The Guri Hydroelectric Project of the Corporation Venezolana de Guayana (CVG) is located on the Caroni River in northeastern Venezuela. The project includes a water impoundment created by a concrete gravity type dam. The dam contains a three-chute concrete spillway, each chute consisting of an overflow gated crest, a steep chute, and a terminal flip bucket. The spillway flow is projected from the bucket in a high arching jet which plunges into the tailwater pool for final dissipation of its energy. Spillway flows were first released from the new structure early in 1969. Inspection of the spillway late in 1969 disclosed significant scouring or erosion of portions of the lips of the buckets and the ends of the side training walls. The Harza Engineering Company, which designed the structure and provided engineering assistance during the construction and initial operations, recommended to CVG that the damaged areas be restored with epoxy concrete and epoxy protective coatings. These repairs were made early in 1970 before the new seasonal water release. Subsequent inspections late in 1970 established that scouring had been renewed and even greater damage had been sustained than in the previous year. Field inspection suggested that the damage was due to the action of cavitation and that the damage might not be self-arresting and was thus potentially hazardous. Early in 1971 staff members of the Harza Engineering Company reviewed the available evidence with staff members of the St. Anthony Falls Hydraulic Laboratory of the University of Minnesota. As a consequence of these discussions the Laboratory was authorized in February 1971 to proceed with an experimental study. The objective of this study was to establish the mechanism of the damage and the modifications of the existing design or operations which would prevent and alleviate future damage. This report describes and summarizes the findings of the study.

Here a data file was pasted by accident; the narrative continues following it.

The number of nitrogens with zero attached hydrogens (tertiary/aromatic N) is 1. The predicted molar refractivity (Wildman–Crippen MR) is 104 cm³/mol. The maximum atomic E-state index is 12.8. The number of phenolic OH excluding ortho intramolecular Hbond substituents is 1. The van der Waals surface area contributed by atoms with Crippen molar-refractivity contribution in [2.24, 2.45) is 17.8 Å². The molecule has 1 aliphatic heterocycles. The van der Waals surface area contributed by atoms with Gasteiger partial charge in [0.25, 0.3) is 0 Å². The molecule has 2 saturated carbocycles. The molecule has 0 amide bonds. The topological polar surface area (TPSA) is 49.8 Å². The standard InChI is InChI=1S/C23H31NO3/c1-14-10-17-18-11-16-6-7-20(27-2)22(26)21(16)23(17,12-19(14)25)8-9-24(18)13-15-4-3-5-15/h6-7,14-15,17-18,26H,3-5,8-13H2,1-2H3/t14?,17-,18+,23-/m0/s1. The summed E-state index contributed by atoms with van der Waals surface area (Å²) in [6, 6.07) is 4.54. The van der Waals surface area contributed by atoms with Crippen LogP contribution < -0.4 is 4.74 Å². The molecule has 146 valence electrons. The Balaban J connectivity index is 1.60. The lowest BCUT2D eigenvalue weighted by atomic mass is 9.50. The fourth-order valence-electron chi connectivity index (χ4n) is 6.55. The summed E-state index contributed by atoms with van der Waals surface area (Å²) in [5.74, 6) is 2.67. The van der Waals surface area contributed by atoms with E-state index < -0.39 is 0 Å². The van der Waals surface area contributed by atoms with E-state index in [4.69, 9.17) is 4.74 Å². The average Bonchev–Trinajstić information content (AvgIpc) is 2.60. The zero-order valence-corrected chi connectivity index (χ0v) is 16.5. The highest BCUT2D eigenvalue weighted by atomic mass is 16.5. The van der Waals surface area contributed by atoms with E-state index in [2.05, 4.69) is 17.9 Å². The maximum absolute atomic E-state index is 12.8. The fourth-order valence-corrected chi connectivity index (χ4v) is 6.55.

|Original language||English (US)|
|State||Published - Feb 1972|